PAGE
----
It is understood that if the regulation change passes, crematories would be a permitted use in the IL and IG zones in the Town of North Haven. Further, it is understood that this means an unlimited number of crematories could open up in town.

DISTRIBUTE DATA CHART & REVIEW: “PUBLIC HEALTH AND SAFETY HAZARD VS PROFIT” (9)

Another thought for the commission to consider is need. Besides the need for profit, is there a need for crematories in the Town of North Haven? As we heard from Ron Salvatore, Matthews International has 40 units (retorts) in Connecticut. That number does not include any units owned by their competition in Connecticut. There are approximately 30 crematories in the State of Connecticut, with one in New Haven in Evergreen Cemetery. There is also another crematory close by; this one is on First Avenue in West Haven. And another crematory is in Meriden. So, if cremation services are needed by Funeral Homes in North Haven, they can go there.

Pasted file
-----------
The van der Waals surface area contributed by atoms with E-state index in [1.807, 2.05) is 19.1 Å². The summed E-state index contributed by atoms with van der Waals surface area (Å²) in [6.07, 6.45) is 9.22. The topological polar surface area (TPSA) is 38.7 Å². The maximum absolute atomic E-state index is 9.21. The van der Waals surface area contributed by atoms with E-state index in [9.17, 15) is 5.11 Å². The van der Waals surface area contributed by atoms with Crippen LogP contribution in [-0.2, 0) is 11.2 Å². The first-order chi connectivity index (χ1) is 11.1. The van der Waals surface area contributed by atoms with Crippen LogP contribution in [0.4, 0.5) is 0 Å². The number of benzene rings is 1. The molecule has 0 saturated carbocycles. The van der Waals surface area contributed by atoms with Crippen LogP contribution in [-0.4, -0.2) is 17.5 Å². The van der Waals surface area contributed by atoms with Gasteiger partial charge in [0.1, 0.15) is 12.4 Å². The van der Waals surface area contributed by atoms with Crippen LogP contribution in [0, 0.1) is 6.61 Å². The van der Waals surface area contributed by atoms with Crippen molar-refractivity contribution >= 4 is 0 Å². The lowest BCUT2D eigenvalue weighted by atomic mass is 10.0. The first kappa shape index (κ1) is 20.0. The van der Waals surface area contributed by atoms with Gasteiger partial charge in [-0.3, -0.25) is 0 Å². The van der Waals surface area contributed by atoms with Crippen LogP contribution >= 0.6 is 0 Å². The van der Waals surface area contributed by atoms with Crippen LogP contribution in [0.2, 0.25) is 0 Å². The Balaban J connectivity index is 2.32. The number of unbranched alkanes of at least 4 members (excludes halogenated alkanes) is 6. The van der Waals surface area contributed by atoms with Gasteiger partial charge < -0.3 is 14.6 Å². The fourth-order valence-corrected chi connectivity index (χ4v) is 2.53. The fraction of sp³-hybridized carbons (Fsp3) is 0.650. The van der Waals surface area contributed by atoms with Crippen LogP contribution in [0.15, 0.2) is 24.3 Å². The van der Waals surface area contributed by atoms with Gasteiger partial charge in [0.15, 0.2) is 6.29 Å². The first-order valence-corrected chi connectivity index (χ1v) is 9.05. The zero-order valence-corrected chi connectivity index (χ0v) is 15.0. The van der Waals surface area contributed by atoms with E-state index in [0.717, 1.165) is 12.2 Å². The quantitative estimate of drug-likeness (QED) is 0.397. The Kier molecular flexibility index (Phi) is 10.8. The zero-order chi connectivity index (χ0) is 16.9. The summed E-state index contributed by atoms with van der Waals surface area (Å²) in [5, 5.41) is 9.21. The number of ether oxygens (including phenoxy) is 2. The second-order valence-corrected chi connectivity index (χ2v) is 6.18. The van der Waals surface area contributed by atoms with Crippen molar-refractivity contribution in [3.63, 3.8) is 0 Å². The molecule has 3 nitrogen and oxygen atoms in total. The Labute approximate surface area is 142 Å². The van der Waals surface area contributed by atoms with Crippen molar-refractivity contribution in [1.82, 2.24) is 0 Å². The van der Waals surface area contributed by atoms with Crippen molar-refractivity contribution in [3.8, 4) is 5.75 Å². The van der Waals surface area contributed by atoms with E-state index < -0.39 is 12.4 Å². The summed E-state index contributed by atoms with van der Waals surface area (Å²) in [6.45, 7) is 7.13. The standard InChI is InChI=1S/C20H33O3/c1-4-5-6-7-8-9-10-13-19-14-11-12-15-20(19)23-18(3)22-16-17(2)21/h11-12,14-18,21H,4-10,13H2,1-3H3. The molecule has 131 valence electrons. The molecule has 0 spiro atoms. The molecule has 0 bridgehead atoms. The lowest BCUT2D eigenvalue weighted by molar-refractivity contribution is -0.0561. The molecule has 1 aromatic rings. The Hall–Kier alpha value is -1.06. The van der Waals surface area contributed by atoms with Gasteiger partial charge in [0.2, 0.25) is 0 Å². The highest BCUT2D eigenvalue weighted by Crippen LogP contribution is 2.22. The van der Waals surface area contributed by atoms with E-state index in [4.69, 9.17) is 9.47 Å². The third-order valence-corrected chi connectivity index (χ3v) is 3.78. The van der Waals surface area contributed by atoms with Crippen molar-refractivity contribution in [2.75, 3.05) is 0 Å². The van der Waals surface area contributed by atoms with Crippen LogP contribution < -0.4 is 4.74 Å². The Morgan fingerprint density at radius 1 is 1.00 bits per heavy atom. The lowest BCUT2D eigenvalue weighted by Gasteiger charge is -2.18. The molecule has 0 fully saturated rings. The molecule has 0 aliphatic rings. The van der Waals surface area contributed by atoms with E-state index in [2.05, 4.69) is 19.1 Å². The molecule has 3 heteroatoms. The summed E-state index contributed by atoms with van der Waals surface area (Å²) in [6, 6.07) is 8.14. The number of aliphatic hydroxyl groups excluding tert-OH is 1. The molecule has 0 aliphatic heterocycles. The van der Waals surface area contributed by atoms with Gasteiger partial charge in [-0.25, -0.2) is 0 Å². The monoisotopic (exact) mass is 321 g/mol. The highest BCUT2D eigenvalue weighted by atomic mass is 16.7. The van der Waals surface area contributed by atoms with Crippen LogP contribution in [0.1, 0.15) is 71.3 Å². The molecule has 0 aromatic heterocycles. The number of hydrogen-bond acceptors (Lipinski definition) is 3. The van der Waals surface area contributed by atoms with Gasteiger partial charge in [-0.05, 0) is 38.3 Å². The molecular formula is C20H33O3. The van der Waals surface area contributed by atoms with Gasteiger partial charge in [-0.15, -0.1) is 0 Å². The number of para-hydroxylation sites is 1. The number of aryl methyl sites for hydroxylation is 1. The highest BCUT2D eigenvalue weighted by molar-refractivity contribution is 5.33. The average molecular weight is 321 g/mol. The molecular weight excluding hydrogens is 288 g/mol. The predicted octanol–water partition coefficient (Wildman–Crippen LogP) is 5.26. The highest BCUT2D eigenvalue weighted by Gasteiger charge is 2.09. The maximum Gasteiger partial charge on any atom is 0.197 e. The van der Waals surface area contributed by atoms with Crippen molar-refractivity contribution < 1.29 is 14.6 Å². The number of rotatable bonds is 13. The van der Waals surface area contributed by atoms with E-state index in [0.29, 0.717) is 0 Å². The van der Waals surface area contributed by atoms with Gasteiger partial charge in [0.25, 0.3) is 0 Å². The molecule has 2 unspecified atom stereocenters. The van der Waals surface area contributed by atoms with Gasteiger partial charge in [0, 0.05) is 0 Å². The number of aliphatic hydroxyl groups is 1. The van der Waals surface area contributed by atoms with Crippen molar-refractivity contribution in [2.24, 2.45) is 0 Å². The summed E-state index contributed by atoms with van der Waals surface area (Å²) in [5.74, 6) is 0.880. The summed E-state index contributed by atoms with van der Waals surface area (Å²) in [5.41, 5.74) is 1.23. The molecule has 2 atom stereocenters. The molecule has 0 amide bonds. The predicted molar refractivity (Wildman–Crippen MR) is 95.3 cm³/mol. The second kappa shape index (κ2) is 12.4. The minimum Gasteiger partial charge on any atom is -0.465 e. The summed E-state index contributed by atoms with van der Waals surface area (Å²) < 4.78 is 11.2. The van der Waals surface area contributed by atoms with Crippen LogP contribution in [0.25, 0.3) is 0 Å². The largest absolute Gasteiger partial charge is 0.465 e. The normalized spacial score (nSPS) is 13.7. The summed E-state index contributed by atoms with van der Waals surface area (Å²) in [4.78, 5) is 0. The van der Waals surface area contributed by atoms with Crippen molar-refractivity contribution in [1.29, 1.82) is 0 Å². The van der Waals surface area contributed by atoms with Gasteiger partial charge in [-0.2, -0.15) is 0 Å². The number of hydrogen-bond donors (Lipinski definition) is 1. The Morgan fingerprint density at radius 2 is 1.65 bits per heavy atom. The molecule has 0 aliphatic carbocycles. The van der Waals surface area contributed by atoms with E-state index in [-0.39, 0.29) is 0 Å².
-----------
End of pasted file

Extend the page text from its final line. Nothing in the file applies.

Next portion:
CONCLUSION

I have some final thoughts to share with the commission. The people in the Town of North Haven do care about the quality of the air they breathe. I know this because within the past year, the people voted at a town meeting to pass a Town Ordinance that bans outdoor wood-burning furnaces.

My research has provided the commission with evidence that crematories are a public health and safety hazard to fetuses, children and to people living or working in close proximity to crematories, due to the chronic exposure to toxins and low-levels of mercury vapor emitted from the stacks of crematories.

I ask the commission to protect the people of the Town of North Haven and all people from a public health and safety hazard.

Just as a reminder, if the regulations change, crematories will be here for good in North Haven.

Local planning and zoning boards have control in the regulation change phase. After crematories are a permitted use, it is next to impossible to stop crematories from opening up. This is because the state’s DEP which grant Air Emissions Permits, have no USEPA regulations for emissions from crematories. They only have crematory equipment manufacturers’ promises that the emissions are safe.